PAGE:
Q454  Baroness Knight of Collingtree: I do want to come back to the question of resources. I notice that when you were writing on Clause 16, your second point on that clause was "the extension of the powers to welfare decisions is likely to result in additional demands on services which are already at capacity." Now some of us, particularly those who read in the newspapers of unfortunate cases where a child somehow or other slips through the net, are only too well aware that every social worker seems to have about 103 cases each, and how on earth any more could be accommodated is something that we are going to have to look at very hard, and you have drawn our attention to it. Have you been able to make any reliable and detailed estimates of what this would all cost in terms of extra staff, extra money, training resources and so on? How will the Bill be properly implemented unless a lot more is spent, and have you any idea how much money that will be or where those resources could come from?

  Mr Collingridge: The short answer to your question is no, we have not done the detailed work. We have started in the last couple of months to talk to the Department for Constitutional Affairs and Department of Health about what the areas are. I think our response mapped out some of the issues. In the last few weeks we have been looking at what the likely demands through the adult protection system are, etc etc, but we have got a very long way to go at this stage. So we are just mapping out what are the various factors that we need to put into the equation, and we have now identified groups of people that can start to do that work.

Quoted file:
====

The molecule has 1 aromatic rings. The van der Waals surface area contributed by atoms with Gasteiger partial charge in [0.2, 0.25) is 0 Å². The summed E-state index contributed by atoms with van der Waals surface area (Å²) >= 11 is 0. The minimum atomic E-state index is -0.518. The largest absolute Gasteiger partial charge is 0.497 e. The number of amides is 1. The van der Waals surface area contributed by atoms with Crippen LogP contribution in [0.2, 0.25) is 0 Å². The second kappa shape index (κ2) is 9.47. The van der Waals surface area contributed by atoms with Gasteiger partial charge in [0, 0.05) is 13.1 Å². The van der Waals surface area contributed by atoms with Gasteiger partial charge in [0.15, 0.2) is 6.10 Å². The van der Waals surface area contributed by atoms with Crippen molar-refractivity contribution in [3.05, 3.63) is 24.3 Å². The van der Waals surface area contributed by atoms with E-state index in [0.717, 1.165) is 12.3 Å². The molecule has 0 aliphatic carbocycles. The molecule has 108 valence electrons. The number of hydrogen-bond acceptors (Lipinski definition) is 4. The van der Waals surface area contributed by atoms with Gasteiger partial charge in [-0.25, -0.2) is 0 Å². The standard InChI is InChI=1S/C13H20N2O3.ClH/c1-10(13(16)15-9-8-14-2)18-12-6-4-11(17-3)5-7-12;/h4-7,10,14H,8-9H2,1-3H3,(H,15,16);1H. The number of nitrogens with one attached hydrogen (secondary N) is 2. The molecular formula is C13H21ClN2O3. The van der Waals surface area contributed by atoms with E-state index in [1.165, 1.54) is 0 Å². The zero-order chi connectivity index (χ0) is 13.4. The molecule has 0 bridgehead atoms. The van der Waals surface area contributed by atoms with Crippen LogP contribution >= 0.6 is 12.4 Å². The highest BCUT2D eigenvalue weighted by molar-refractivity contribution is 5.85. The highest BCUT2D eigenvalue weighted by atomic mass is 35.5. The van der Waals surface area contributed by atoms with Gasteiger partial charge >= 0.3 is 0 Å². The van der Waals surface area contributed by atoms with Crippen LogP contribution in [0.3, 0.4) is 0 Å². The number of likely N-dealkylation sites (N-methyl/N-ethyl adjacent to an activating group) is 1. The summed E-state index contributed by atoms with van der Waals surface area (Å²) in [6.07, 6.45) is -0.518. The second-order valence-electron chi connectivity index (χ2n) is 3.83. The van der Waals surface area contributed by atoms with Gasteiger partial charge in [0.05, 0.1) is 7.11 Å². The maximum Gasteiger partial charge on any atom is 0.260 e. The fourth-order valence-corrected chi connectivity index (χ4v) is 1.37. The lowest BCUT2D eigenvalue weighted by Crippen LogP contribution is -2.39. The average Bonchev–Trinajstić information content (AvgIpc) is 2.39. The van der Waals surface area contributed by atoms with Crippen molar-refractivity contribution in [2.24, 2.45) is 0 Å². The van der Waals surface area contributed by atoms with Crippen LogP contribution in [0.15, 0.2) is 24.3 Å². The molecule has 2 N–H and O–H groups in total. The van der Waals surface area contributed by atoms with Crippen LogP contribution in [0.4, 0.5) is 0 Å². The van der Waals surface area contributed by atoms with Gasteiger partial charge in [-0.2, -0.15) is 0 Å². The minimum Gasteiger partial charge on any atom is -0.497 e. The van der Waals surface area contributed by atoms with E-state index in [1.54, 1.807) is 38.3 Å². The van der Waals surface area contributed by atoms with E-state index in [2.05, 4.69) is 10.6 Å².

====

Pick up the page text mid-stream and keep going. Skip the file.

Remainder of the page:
Q455  Baroness Knight of Collingtree: Am I right in thinking that the same people who will be called upon to implement the welfare sections in this Bill are already pretty well overworked as it is?

  Mr Collingridge: You are quite right. That is a major concern, and if the adult protection arrangements that have started to come in start to bear down and you have this as well, then, yes, there are lots of opportunities for increased demands, and we do not know how we will meet those at the moment.

  Q456  Baroness Knight of Collingtree: Are you ready to try and bring in some regulations within your own departments to make sure that certain sections of your department are not going to suffer by having a sudden movement of social workers away from them?